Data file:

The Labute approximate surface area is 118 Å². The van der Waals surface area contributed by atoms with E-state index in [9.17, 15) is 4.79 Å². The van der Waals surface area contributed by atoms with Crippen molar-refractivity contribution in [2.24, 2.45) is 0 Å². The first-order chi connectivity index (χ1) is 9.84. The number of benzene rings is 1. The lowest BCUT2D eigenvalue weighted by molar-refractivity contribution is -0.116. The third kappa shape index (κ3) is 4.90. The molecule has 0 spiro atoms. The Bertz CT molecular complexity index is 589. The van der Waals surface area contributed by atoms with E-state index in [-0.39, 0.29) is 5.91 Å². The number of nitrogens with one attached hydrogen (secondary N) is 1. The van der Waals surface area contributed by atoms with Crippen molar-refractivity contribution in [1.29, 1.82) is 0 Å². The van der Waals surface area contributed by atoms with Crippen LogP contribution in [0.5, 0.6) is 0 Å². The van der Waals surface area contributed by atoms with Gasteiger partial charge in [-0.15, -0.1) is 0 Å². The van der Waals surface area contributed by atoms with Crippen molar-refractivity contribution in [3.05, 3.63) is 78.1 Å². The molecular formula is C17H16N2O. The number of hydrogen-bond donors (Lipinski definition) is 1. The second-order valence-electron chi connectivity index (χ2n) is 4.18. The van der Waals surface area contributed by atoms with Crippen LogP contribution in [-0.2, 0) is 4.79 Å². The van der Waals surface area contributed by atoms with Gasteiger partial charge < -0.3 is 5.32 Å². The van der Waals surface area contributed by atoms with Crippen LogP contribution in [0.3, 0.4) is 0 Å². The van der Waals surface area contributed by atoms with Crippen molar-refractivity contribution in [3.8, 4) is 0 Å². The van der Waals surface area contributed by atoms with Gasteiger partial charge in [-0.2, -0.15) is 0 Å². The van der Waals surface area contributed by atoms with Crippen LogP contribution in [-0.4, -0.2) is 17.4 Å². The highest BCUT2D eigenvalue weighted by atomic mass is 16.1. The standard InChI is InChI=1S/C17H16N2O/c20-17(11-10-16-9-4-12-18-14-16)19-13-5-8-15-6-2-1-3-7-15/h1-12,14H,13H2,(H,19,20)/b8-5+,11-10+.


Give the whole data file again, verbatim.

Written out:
The Labute approximate surface area is 118 Å². The van der Waals surface area contributed by atoms with E-state index in [9.17, 15) is 4.79 Å². The van der Waals surface area contributed by atoms with Crippen molar-refractivity contribution in [2.24, 2.45) is 0 Å². The first-order chi connectivity index (χ1) is 9.84. The number of benzene rings is 1. The lowest BCUT2D eigenvalue weighted by molar-refractivity contribution is -0.116. The third kappa shape index (κ3) is 4.90. The molecule has 0 spiro atoms. The Bertz CT molecular complexity index is 589. The van der Waals surface area contributed by atoms with E-state index in [-0.39, 0.29) is 5.91 Å². The number of nitrogens with one attached hydrogen (secondary N) is 1. The van der Waals surface area contributed by atoms with Crippen molar-refractivity contribution in [1.29, 1.82) is 0 Å². The van der Waals surface area contributed by atoms with Crippen LogP contribution in [0.5, 0.6) is 0 Å². The van der Waals surface area contributed by atoms with Gasteiger partial charge in [-0.15, -0.1) is 0 Å². The van der Waals surface area contributed by atoms with Crippen molar-refractivity contribution in [3.05, 3.63) is 78.1 Å². The molecular formula is C17H16N2O. The number of hydrogen-bond donors (Lipinski definition) is 1. The second-order valence-electron chi connectivity index (χ2n) is 4.18. The van der Waals surface area contributed by atoms with Crippen LogP contribution in [-0.2, 0) is 4.79 Å². The van der Waals surface area contributed by atoms with Gasteiger partial charge < -0.3 is 5.32 Å². The van der Waals surface area contributed by atoms with Crippen LogP contribution in [0.3, 0.4) is 0 Å². The van der Waals surface area contributed by atoms with Crippen molar-refractivity contribution in [3.8, 4) is 0 Å². The van der Waals surface area contributed by atoms with Gasteiger partial charge in [-0.2, -0.15) is 0 Å². The van der Waals surface area contributed by atoms with Crippen LogP contribution in [-0.4, -0.2) is 17.4 Å². The highest BCUT2D eigenvalue weighted by atomic mass is 16.1. The standard InChI is InChI=1S/C17H16N2O/c20-17(11-10-16-9-4-12-18-14-16)19-13-5-8-15-6-2-1-3-7-15/h1-12,14H,13H2,(H,19,20)/b8-5+,11-10+.